Passion with no end: where next for our diversity and inclusion work?

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Writing our own narratives and reading each other’s was an emotional experience that further fuelled our passion for improving the Fund’s work on diversity and inclusion. This passion energises us and sustains us through setbacks. It enables us to endure the sluggish pace of progress, navigate complexities and to change ourselves, as well as lead organisational change. But passion is sometimes uncomfortable in an organisation where thinking, objectivity and intellectual rigour are central to what we do, how we do it and the values on which our reputation is justifiably based.

The challenge for those of us involved in this research and who are influencers of diversity and inclusion work in the Fund, is how to shift the effort to another level. For the organisation’s culture to change, it is not enough that this work is being done by a small number of people sustained by their passion. Every single colleague needs to engage in that change and to pay attention to their own part in the inequalities that continue to play out.

'For the organisation’s culture to change... every single colleague needs to engage in that change and to pay attention to their own part in the inequalities that continue to play out.'

To achieve this, we are trying to engage people in new ways. We are aiming to make work around diversity and inclusion more accessible, to reduce the fear that can accompany early steps into what is a difficult and sensitive area. We are encouraging our colleagues to share, just as we did in our research, more personal and honest accounts of experiences of diversity and inclusion work and how the rich learning has a positive impact on their lives both professionally and personally. We hope this will create a safer environment for all of us to explore our differences.

Our narratives identified passion as key to breakthrough moments, for example, when a group of colleagues, conscious of hidden stories within the Fund about persistent micro-aggressions, incivility, discrimination and self-censoring, successfully advocated for a project to bring these into the open and to address the underlying causes. Here, passion worked as power – to break the silence. Building skills and confidence is important too, and our research highlighted that these high-stakes moments often involve discomfort and challenge. We are now progressing opportunities for colleagues to develop listening, active bystander , dialogue and allyship skills so we can stay with these conversations .

Our collaborative research has shown us that truly engaging with diversity and inclusion feels personal, disruptive and emotional and so safe spaces are needed. We found this to be true for all of us, including the most senior member of the group, a white man. So, we are trying to support our senior leaders to enquire and listen, to find solutions ‘with’ rather than ‘for’ and to share their power. Our ability to come together across hierarchy and have honest dialogue where it feels safe to be authentic and vulnerable is crucial to the transformation we want to achieve.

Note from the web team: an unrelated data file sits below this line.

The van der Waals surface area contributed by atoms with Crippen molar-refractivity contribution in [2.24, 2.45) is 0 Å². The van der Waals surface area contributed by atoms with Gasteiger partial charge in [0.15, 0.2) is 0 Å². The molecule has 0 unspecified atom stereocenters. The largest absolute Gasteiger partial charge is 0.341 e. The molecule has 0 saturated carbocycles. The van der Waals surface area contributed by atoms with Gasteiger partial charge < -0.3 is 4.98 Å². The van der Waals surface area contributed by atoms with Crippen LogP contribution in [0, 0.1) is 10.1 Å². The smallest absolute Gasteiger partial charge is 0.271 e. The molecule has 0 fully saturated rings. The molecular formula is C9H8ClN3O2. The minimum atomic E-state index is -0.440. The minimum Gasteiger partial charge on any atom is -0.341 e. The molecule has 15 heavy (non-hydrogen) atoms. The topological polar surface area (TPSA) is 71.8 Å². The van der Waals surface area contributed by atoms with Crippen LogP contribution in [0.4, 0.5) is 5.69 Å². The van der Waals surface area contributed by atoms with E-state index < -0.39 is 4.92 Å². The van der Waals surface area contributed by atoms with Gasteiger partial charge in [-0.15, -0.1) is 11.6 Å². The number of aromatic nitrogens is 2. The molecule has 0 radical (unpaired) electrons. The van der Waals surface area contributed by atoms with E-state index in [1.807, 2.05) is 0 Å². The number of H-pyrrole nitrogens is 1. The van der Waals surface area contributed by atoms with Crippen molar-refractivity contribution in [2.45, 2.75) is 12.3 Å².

This is a new way of being in an organisation where expertise and knowing rule and where systemic racism involves us all but has an impact on some more than others. It is not easy to face the responsibility of power and privilege, but it is easier than being constantly silenced by them. Our narratives reflect that where initiatives have stalled or not had the impact we hoped for, it is most often because those in relative power (vested by position, gender, ethnicity and age) were not willing or able to hear, or because those who have learnt they are less powerful are not willing or able to speak. Our research has convinced us that being able to draw on our own experience of diversity and inclusion will better equip us to support transformation in the system.

'We have a long way to go, particularly in increasing the diversity of our senior workforce and in addressing racism, but we are making slow and steady progress in building a culture where these are now, more than ever, realistic goals.'

We have discovered that we cannot predict what’s coming next and we are living and learning through our experience moment by moment. We have a long way to go, particularly in increasing the diversity of our senior workforce and in addressing racism, but we are making slow and steady progress in building a culture where these are now, more than ever, realistic goals. As a colleague who is mentor to two directors said, ‘Even if we’re going at a snail’s pace, we’re moving.’

Indeed, in May, as we were concluding our research reflections, we wondered whether we should be more disruptive in the way we approach diversity and inclusion in the Fund – as one of us said, ‘I wonder how much our current approach preserves the status quo?’ In the weeks that followed our discussions, George Floyd was murdered, Black Lives Matter protests took place around the world and the disproportionate impact of Covid-19 on people from ethnic minority backgrounds emerged. We also published our own research on workforce race inequalities and inclusion in NHS providers. These developments have fuelled a wave of anger, passion and activism from colleagues that has created a disruption larger than we had been able to create ourselves. This has led to renewed momentum for action within the Fund, enabling us to strengthen our focus on addressing racism, both in the health and care system and within our own organisation.

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